Disney (NYSE:DIS) is still struggling with its movie business, as evidenced by the company's latest lackluster outing, Valiant. That's OK, though -- there are other businesses to keep in mind when talking about this diversified conglomerate. So what's its latest initiative? The red-hot world of video games.

Mickey Mouse is hooking up with Sony (NYSE:SNE) in an effort to widen the distribution for Disney's Toontown Online, which is Mickey's massively multiplayer online role-playing game (say that five times fast). I've never played it, but it seems players inhabit a world full of good-guy Toons and bad-guy Cogs.

These Cogs, according to the game's mythology, are "humorless business robots who are attempting to turn the colorful, happy world of Toontown into a dark metropolis of corporate monotony." (Michael Eisner's adversaries must regard such a statement with laughing-out-loud irony.) There are all kinds of fun trouble a user can get into while inhabiting this "alternate" universe.

The subscription-based service wants to get more users in on the frivolity, so Buena Vista Games partnered up with Sony Online Entertainment's Platform Publishing unit to get Toontown into retail locations. Sometime in the fall, interested users will be able to head to a local store and pick up a CD-ROM of the game for about twenty bucks. Buyers will also get a free two-month introduction to Disney's online game.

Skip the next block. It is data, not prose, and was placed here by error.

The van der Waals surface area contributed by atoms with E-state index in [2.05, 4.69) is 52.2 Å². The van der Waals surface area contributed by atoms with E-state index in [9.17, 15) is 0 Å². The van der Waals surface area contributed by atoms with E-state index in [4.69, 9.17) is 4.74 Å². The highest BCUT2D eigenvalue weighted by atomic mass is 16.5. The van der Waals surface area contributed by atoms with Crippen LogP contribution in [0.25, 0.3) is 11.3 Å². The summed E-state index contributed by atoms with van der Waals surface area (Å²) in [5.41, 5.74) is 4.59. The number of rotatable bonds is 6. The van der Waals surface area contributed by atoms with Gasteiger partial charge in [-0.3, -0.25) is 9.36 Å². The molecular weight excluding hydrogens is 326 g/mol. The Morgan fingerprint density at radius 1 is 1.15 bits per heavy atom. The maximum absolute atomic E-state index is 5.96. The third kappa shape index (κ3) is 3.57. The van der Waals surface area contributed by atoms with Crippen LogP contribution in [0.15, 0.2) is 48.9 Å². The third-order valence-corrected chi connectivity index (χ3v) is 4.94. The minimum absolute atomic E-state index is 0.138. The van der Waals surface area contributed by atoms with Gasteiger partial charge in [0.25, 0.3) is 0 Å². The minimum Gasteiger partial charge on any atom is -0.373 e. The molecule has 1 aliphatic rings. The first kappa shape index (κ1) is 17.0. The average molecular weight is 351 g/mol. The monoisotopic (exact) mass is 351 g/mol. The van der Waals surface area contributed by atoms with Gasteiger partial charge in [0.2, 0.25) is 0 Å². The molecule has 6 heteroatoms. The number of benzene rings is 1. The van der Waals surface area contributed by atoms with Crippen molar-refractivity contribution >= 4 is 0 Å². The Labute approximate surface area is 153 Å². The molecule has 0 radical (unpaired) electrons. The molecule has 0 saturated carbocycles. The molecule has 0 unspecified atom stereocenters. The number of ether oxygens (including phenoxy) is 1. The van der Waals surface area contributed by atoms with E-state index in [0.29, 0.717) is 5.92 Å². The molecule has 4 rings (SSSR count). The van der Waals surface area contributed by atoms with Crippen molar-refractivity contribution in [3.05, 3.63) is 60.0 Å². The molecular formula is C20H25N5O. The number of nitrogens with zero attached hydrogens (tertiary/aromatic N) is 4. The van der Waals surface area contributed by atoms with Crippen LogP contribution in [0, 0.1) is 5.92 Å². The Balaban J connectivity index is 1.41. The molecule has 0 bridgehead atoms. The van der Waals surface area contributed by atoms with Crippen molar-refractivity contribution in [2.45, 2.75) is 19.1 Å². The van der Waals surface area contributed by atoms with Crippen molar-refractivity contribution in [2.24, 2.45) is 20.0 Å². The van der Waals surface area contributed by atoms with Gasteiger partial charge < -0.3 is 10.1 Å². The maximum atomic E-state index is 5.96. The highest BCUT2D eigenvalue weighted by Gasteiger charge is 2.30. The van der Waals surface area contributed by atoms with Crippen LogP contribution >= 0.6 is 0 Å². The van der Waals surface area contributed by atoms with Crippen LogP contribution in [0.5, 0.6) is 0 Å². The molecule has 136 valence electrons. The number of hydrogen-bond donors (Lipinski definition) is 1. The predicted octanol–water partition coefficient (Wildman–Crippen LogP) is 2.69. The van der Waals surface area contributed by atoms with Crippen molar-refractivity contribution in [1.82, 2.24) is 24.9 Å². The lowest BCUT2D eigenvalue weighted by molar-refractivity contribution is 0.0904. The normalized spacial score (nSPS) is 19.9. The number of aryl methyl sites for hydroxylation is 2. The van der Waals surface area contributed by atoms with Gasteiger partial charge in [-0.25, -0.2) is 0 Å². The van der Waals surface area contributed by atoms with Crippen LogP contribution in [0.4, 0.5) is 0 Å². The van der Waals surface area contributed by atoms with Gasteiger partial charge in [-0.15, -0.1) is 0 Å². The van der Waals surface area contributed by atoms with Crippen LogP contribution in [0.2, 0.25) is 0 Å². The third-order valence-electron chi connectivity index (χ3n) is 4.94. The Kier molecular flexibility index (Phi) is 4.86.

Disney is smart to get more aggressive in its efforts concerning the marketing/distribution of Toontown. Not only is this sector an important one from a revenue perspective, but one must also keep in mind that the long-term success of this property will help to further spread the magic of the Disney brand.

Currently, this audience is highly susceptible to capture from competition like Viacom's (NYSE:VIA) Nickelodeon portfolio. So far, the service seems to have a good reputation -- the release states that Toontown has been the recipient of a few awards in its time, such as the 2003 Parent's Choice Award. Granted, this is a promotional release, and such awards may or may not mean a whole heck of a lot. Still, it tells me (a Disney shareholder) that the company looks to be on the right track with this game.

There also exists the possibility that Sony's Platform Publishing label will produce a version of the game for consoles. The announcement states that a license has been granted for this, but the subheadline indicates that nothing is definite yet. Although the consoles being considered weren't specified, I'd have to presume, very speculatively of course, that it would be for PlayStation 2 or 3 (maybe even both). Either way, a family-ready online game for a console would be a great boost for parents who are always concerned with the rough, teenager-targeted content currently saturating most systems. And that's good for both Mickey and his shareholders.

For more Foolish talk on the King of Toons, tweak these mouse ears:

Fool contributor Steven Mallas owns shares of Disney. The Fool has an ironclad disclosure policy.